This past Shabbat we read the Torah portion of קדושים, referred to commonly as the Holiness Code. Friday night our intern gave a sermon that referenced the fact that God commands Moses to speak to the entire congregation of Israel (kol adat Yisrael) and not just the children of Israel (b’nei Yisrael) that we usually read. So, as I prepared for our Torah study session Saturday morning, reading through my Rashi commentary and the commentary in the Eitz Chaim, I kept this in mind. And something occurred to me. In the entire section of the portion that follows “kol adat Yisrael” and the injunction that “You shall be holy because I, Adonai your God, am holy,” there is not one reference to death as a punishment for not obeying the commandments. There is reference to punishment, to being cut off from the people, but not specifically to death. It is not until chapter 20 when Moses is again commanded to speak to the children of Israel (b’nei Yisrael) that we have a mention of death as a punishment–this time in reference to worship of Molech). It had been brought up that it is believed that whenever God told Moses to speak to the children of Israel he wouldn’t speak to everyone all at once, but rather explain the laws in smaller groups of people. But, with the Holiness Code the entire congregation of Israel is commanded to hear and to be present, therefore emphasizing the importance of what was to follow. I feel that it is significant that death is not mentioned when speaking of holiness, almost as if God did not want the idea of death as a punishment brought up while the entire congregation was hearing about how they should be Holy. What a wonderful concept–that holiness involves behavior and punishment, but excludes the idea of death. I think it emphasizes on doing good and holy things for the sake of them being good and holy, and not because we fear the consequence of death. (For a more in-depth meditation on the idea of being holy, see Chavi’s post here.)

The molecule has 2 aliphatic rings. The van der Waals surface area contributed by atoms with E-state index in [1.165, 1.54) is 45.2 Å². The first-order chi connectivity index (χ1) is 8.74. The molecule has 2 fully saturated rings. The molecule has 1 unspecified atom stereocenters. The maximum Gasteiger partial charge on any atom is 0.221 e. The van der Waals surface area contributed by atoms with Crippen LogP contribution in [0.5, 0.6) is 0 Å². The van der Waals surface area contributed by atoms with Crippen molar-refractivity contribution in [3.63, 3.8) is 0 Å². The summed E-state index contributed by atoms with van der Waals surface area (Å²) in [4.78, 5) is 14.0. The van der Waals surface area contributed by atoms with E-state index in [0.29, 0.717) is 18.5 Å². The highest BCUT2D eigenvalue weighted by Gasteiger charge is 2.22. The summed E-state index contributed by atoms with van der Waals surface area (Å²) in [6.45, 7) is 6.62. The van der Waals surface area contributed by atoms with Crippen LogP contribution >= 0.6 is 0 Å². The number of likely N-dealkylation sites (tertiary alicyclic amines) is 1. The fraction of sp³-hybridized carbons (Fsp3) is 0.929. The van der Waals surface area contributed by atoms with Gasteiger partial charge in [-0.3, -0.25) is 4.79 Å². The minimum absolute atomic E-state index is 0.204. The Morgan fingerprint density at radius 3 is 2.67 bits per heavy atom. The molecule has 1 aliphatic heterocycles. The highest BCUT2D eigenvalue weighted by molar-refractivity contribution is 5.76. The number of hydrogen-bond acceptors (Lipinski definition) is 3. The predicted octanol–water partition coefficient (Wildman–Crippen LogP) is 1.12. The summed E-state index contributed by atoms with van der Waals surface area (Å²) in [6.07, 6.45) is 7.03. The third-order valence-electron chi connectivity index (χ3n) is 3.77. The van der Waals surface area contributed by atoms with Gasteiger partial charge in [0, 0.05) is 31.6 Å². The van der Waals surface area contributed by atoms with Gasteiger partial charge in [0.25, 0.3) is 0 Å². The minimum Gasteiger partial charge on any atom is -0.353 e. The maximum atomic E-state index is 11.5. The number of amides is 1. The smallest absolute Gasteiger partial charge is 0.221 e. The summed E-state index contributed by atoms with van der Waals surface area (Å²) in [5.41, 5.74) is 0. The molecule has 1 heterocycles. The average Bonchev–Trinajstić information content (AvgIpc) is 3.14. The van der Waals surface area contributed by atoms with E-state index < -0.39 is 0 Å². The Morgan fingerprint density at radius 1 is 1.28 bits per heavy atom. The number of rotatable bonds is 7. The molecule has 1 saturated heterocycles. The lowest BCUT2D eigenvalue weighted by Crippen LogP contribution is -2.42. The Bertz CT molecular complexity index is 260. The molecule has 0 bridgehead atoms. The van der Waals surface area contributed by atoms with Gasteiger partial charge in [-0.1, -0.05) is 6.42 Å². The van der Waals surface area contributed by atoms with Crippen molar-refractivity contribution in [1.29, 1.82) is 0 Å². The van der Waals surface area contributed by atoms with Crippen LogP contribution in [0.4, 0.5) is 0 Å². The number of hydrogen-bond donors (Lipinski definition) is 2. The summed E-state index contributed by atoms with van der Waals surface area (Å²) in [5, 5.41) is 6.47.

I don’t know if any commentators have addressed this; we only took a few minutes with it Saturday morning and Rashi, Rambam, the Eitz Chaim, the Plaut, and the Women’s Commentary all were silent on this. As my rabbi pointed out, when no one else is saying anything about it, you’re either a genius or an idiot (he usually says this in reference to himself; I was amused that I have finally warranted the phrase). Granted, there was not a lot of time to check all of his books, but you can bet I’m going to look into this further.